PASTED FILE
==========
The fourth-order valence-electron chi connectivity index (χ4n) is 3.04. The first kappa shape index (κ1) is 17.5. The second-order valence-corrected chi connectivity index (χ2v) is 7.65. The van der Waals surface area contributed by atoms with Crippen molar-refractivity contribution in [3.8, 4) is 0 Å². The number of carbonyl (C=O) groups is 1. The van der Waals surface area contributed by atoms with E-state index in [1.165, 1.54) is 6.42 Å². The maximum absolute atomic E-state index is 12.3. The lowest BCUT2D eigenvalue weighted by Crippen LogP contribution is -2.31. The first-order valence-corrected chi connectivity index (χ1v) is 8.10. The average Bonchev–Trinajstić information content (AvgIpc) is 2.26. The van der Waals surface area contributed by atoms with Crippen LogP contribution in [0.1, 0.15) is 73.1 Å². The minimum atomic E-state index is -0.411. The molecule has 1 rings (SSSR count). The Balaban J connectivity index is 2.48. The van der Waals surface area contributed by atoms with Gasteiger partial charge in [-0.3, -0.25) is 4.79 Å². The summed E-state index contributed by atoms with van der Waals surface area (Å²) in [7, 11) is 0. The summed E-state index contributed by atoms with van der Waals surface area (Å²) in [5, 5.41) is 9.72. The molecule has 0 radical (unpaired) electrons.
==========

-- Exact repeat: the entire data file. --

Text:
The fourth-order valence-electron chi connectivity index (χ4n) is 3.04. The first kappa shape index (κ1) is 17.5. The second-order valence-corrected chi connectivity index (χ2v) is 7.65. The van der Waals surface area contributed by atoms with Crippen molar-refractivity contribution in [3.8, 4) is 0 Å². The number of carbonyl (C=O) groups is 1. The van der Waals surface area contributed by atoms with E-state index in [1.165, 1.54) is 6.42 Å². The maximum absolute atomic E-state index is 12.3. The lowest BCUT2D eigenvalue weighted by Crippen LogP contribution is -2.31. The first-order valence-corrected chi connectivity index (χ1v) is 8.10. The average Bonchev–Trinajstić information content (AvgIpc) is 2.26. The van der Waals surface area contributed by atoms with Crippen LogP contribution in [0.1, 0.15) is 73.1 Å². The minimum atomic E-state index is -0.411. The molecule has 1 rings (SSSR count). The Balaban J connectivity index is 2.48. The van der Waals surface area contributed by atoms with Gasteiger partial charge in [-0.3, -0.25) is 4.79 Å². The summed E-state index contributed by atoms with van der Waals surface area (Å²) in [7, 11) is 0. The summed E-state index contributed by atoms with van der Waals surface area (Å²) in [5, 5.41) is 9.72. The molecule has 0 radical (unpaired) electrons.